Joe Root volunteered to bat No.3 for England in the Caribbean, having long held the No.4 spot in Test cricket. Picture: Robert Cianflone/Getty Images
Joe Root volunteered to bat No.3 for England in the Caribbean, having long held the No.4 spot in Test cricket. Picture: Robert Cianflone/Getty Images

After that came a shift towards crease occupation. In came blockers such as Dominic Sibley and Haseeb Hameed, although in the end neither actually proved much good at occupying the crease. What they certainly could not do was put pressure back on the bowlers. Rory Burns and Dawid Malan could be a little more dynamic, but they struggled with the crease occupation thing too. After a disastrous Ashes that approach has also been consigned to the dustbin of bad ideas and Malan, Hameed and Burns were all dropped last week. Now, Root is to move up to No.3 to inject purpose into the top of the innings alongside Zak Crawley.

This makes sense but does constitute a punt, as Root has generally refrained from batting at three overseas, where conditions are generally more physically demanding for batsmen-captains than at home. In fact, only once in 30 overseas Tests has he batted first wicket down.

If this doesn’t work for Captain Root, what then? There are only so many decisions and revisions one man can reverse.

For the rationale behind the Anderson-Broad decision it is necessary to go back to a piece of research Strauss commissioned during his time as official director of cricket into England’s struggles to win Tests overseas. It was conducted by Nathan Leamon, the team analyst, and the main conclusion was that, because of the stark differences between cricket in England and abroad, it was best to treat the two spheres as quite separate.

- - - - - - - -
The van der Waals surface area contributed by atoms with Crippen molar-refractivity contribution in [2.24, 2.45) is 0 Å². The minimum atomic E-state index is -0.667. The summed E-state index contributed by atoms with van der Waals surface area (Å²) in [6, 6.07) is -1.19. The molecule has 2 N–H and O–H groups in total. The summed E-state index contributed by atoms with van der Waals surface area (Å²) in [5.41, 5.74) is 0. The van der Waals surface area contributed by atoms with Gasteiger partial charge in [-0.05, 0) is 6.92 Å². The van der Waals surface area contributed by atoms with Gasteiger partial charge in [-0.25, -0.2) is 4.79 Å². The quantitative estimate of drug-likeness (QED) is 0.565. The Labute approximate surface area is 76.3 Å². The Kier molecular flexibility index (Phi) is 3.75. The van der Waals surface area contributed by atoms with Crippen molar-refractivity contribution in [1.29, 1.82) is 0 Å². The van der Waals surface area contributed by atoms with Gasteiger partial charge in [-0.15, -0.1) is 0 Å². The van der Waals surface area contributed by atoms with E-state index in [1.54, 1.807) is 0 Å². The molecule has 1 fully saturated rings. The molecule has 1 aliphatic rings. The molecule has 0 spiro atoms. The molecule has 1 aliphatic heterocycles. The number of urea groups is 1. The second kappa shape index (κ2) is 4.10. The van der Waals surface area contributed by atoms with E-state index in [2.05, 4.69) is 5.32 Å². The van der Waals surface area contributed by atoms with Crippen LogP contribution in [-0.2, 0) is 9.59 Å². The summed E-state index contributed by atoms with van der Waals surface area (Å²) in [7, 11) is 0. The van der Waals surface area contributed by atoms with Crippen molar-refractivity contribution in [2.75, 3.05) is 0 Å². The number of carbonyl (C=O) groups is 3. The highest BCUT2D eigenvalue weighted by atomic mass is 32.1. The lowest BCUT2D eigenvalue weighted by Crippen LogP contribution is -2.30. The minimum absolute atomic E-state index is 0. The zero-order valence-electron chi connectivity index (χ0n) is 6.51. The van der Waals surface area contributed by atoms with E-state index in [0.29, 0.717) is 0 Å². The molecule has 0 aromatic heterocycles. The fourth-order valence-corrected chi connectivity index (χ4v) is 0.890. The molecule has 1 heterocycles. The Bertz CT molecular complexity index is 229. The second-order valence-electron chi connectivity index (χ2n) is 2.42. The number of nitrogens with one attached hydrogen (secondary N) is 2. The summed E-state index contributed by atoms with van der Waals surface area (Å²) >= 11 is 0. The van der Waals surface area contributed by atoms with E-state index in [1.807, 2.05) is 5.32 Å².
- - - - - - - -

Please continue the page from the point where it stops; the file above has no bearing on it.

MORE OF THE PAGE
Joe Root with Ben Stokes and Stuart Broad during the second Ashes Test. Broad was unhappy at being omitted for England’s tour of the West Indies. Picture: Quinn Rooney/Getty Images
Joe Root with Ben Stokes and Stuart Broad during the second Ashes Test. Broad was unhappy at being omitted for England’s tour of the West Indies. Picture: Quinn Rooney/Getty Images

To win abroad, England needed to put more emphasis on high pace, reverse swing and unorthodox spin, assuming they could acquire it.

Strauss directly alluded to this when asked about the dropping of the Big Two, saying: “England teams at home and away are different things.” This explains, too, his assurance that they will both be back in the selection mix this summer.

Despite the beatings in India and Australia, England have actually improved their overseas results since going down the twin-track selection route. They won four Tests in the winter of 2018-19 (three in Sri Lanka, one in West Indies), three in 2019-20 (in South Africa) and three in 2020-21 (two in Sri Lanka, one in India).

Unsurprisingly, spin bowling featured prominently in the six wins in Asia, but it is revealing that in the six wins Broad played in he averaged only two wickets per game, which for all his spiky interviews hardly presents a cast-iron case for his place.

The harder omission to justify is Anderson, who contributed five or more wickets to the wins in Cape Town, Galle and Chennai. But he is 39 and was unfit in Hobart. Root has taken a big gamble on trying to get back to winning ways without him, but then he is in the greatest predicament of his captaincy.

– The Sunday Times

Originally published as Simon Wilde: Joe Root’s big calls smack of the last acts of a desperate man